An Allston bar was recognized as one of the greatest music venues in America

Great Scott was ranked one of the top 10 places to see a concert.

Justin Saglio/The Boston Globe

Last week, national music website Consequence of Sound published a ranking of the 100 Greatest American Music Venues. Among them were three venues in Boston, including one in the top ten.

Great Scott, nestled on the corner of Harvard Avenue and Commonwealth Avenue, was named the eighth greatest American music venue, ahead of places like Cat’s Cradle in North Carolina and Washington’s natural amphitheatre, The Gorge. Great Scott, which opened officially in 1975, transformed from neighborhood joint to a venue showcasing both local and national talent when it began booking touring bands in the early 2000’s. As Consequence of Sound mentions, however, the modest bar has never shaken that neighborhood character.

“It’s a group of music obsessives and live show veterans that are willing to chat (even if they don’t know you), ready to welcome you to the family (even if you’re not local), and know the songs playing over the loudspeaker between sets (just kidding, only the sound guy seems to know that answer).”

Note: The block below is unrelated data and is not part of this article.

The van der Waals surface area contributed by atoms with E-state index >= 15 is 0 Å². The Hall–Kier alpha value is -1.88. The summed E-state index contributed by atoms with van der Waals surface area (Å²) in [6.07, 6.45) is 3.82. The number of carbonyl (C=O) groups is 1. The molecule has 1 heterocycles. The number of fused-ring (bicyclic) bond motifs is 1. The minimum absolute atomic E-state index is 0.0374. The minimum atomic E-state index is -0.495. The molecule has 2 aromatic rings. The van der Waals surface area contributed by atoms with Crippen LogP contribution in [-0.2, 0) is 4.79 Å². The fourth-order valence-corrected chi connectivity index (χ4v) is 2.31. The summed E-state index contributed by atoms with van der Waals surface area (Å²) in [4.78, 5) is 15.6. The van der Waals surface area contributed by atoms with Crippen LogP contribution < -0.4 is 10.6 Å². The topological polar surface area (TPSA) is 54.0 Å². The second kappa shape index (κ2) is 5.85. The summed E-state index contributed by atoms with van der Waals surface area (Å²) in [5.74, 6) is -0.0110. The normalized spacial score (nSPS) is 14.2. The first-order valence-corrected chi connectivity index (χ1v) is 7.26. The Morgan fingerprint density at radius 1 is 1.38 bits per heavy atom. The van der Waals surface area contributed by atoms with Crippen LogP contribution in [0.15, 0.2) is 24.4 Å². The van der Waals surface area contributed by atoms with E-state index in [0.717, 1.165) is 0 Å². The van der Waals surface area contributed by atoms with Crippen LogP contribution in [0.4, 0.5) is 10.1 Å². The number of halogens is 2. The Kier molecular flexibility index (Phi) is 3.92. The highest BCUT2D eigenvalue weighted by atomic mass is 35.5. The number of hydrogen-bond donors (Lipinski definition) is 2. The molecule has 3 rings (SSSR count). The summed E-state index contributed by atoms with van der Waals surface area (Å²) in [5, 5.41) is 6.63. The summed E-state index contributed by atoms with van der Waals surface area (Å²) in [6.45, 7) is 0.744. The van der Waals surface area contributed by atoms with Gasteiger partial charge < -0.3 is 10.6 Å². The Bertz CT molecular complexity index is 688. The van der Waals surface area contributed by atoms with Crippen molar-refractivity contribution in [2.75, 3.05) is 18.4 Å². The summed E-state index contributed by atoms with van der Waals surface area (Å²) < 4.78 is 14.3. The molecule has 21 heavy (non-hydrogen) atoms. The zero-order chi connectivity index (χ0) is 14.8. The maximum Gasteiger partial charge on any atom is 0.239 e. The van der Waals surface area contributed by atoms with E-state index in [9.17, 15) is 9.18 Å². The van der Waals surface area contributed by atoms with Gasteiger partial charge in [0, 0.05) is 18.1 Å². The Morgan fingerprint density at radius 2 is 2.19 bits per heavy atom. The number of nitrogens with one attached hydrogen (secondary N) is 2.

Also on the list is Paradise Rock Club, which is just down the street from Great Scott, ranking at 79. The Sinclair, Cambridge’s newest concert space, was ranked 33. Other New England venues on the list include The Space in Hamden, Connecticut at 100, Lupo’s Heartbreak Hotel in Providence at 90, and Toad’s Place in New Haven at 15.

Great Scott ranks just eight places behind The Fillmore in San Francisco, which Consequence of Sound deemed number one. The Fillmore helped launch the careers of Jimi Hendrix, The Grateful Dead, and Janis Joplin. Not too shabby!



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